Mandel adores the scene where Jerry, George and Kramer meet their Bizarro counterparts on the street, saying, “A credit to the way Andy Ackerman staged that scene — the way they came into focus on one side, and Elaine looked back to the other. And, to go that wide on the street for that moment was impressive. For that scene, there are no lines of dialogue, you’re just laughing.” (He goes into the scene in much greater detail in our oral history of “The Bizarro Jerry)

George Eats an Eclair Out of the Garbage in ‘The Gymnast’

“George eating out of the trash is a classic,” says O’Keefe.

Kramer Keeping the Japanese Businessmen in Drawers in ‘The Checks’

O’Donnell, who wrote “The Checks,” says this was inspired by “something I’d seen in pop culture where these Japanese businessmen would sleep in these tiny, super efficient, coffin-like motel rooms.”

‘Punishment Enough’ from ‘The Frogger’

Another O’Hurley favorite is when Peterman finds out that Elaine ate his antique cake from a royal wedding in 1937. He asks her, “Do you know what happens to a butter-based frosting after six decades in a poorly ventilated English basement?” When Elaine says she hadn’t considered that, Peterman replies, “Well, I have a feeling what you’re about to go through is punishment enough.”

The Chinese Food Delivery Boundary in ‘The Pothole’

Back during his days working for Letterman, O’Donnell was friends with writer/producer Maria Pope, who would inspire a number of Elaine stories. One of them was Elaine’s plot line from “The Pothole,” where Elaine, who lived on the south side of 86th street, can’t get Chinese food delivered from China Panda, which only delivers as far as the north side of 86th. “That was really true,” says O’Donnell, “Maria Pope lived on the south side of West 86th Street, but Hunan Balcony, a favorite restaurant of ours, would deliver as far as the north side of 86th. I remember being on the phone with them saying, ‘I’ll meet your guy at the corner,’ but they refused. That conversation was more or less transcribed in ‘The Pothole.’ We even used Maria Pope’s address.”

‘Not That There’s Anything Wrong With That’ from ‘The Outing’

“Another edgy scene I like is in ‘The Outing’ when Jerry and George are on the phone,” Mehlman says. “George says, ‘Now she thinks we're gay — not that there’s anything wrong with it!’ And Jerry says, ‘No, no, of course not! People’s personal sexual preferences are nobody’s business but their own!’ I just love the kind of tension that that brings.”

Tim Whatley Hits the Gas in ‘The Jimmy’

The best moment from Bryan Cranston’s Tim Whatley is one that Cranston improvised himself. It’s when Whatley is about to put the gas mask on Jerry, but takes a hit for himself first, notes Pacecca.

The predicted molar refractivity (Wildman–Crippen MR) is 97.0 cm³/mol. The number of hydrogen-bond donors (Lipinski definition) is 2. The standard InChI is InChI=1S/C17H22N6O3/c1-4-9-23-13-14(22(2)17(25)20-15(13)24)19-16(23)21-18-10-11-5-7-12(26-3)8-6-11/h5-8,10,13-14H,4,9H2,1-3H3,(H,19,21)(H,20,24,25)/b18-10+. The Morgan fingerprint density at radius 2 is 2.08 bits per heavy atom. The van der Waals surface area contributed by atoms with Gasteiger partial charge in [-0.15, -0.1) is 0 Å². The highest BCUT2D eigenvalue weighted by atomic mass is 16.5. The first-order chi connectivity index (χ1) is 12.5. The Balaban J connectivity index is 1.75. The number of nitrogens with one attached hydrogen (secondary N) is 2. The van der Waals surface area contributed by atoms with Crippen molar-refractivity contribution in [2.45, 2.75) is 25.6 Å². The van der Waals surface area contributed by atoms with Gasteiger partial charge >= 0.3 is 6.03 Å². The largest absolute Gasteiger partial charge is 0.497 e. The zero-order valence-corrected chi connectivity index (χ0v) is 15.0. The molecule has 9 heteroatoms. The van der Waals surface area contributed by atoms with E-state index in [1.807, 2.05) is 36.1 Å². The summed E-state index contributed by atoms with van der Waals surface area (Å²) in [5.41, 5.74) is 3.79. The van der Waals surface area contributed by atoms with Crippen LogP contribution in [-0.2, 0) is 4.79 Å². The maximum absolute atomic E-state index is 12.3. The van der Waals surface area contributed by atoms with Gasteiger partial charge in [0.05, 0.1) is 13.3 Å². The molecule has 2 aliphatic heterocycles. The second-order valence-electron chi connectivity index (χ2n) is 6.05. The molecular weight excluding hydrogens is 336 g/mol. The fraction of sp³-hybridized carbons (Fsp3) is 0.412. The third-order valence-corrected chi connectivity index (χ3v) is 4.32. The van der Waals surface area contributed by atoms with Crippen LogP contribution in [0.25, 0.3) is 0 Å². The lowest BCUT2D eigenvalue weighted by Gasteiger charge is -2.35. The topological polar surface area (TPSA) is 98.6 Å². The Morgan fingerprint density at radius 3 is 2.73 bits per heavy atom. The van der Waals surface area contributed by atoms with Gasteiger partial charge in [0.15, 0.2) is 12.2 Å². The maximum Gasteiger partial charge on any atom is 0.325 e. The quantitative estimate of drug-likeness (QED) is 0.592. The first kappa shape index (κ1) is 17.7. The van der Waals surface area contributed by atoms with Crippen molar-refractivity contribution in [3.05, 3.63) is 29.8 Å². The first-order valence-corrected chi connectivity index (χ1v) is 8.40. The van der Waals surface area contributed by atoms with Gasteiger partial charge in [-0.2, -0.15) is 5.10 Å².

Golfing with Ethel Kennedy in ‘The Bottle Deposit’

O’Hurley says the single favorite line he delivered on Seinfeld was when Peterman says he’s going golfing with Ethel Kennedy, “a woman whose triumph in the face of tragedy is succeeded only by her proclivity to procreate.”

‘I Like Sports, I Could Do Something in Sports’ from ‘The Revenge’

“That scene where George loses his job, then he’s in Jerry’s apartment, sitting on the floor, trying to figure out what else he can do and he’s saying, ‘I like sports, I could do something in sports,’ and he says he can be a general manager or a color man. Jerry is so accommodating to him, no matter how ridiculous it is,” says Mehlman. 

‘Fold Your Dog’s Ear Back’ from ‘The Puerto Rican Day Parade’

“My favorite contribution to the series is when Elaine shouts at a guy across the street to ‘Fold your dog’s ear back.’ It always drives me crazy when I see a dog with its ear flipped over, and I was so proud that that made it in,” says O’Keefe. He’s especially fond of its smallness. “It’s pointillistic — the creation of art by tiny little perfect moments.”

The Mustaches in ‘The Butter Shave’

“I do enjoy the mustaches cold open from ‘The Butter Shave,’” says Mandel. “I just liked how silly they all looked with mustache after mustache after mustache.”

The Bizarro Talk in ‘The Bizarro Jerry’

“I loved jamming the Bizarro talk into ‘The Bizarro Jerry’ — ‘Me so happy, me want to cry,’” Mandel tells me. “I can’t speak to how many people in the audience were 1960s, 1970s Superman comics readers, but if you remembered it and you saw ‘Me so happy, me want to cry’ in that episode, God bless you. It felt like a private joke inside a giant national broadcast on NBC.”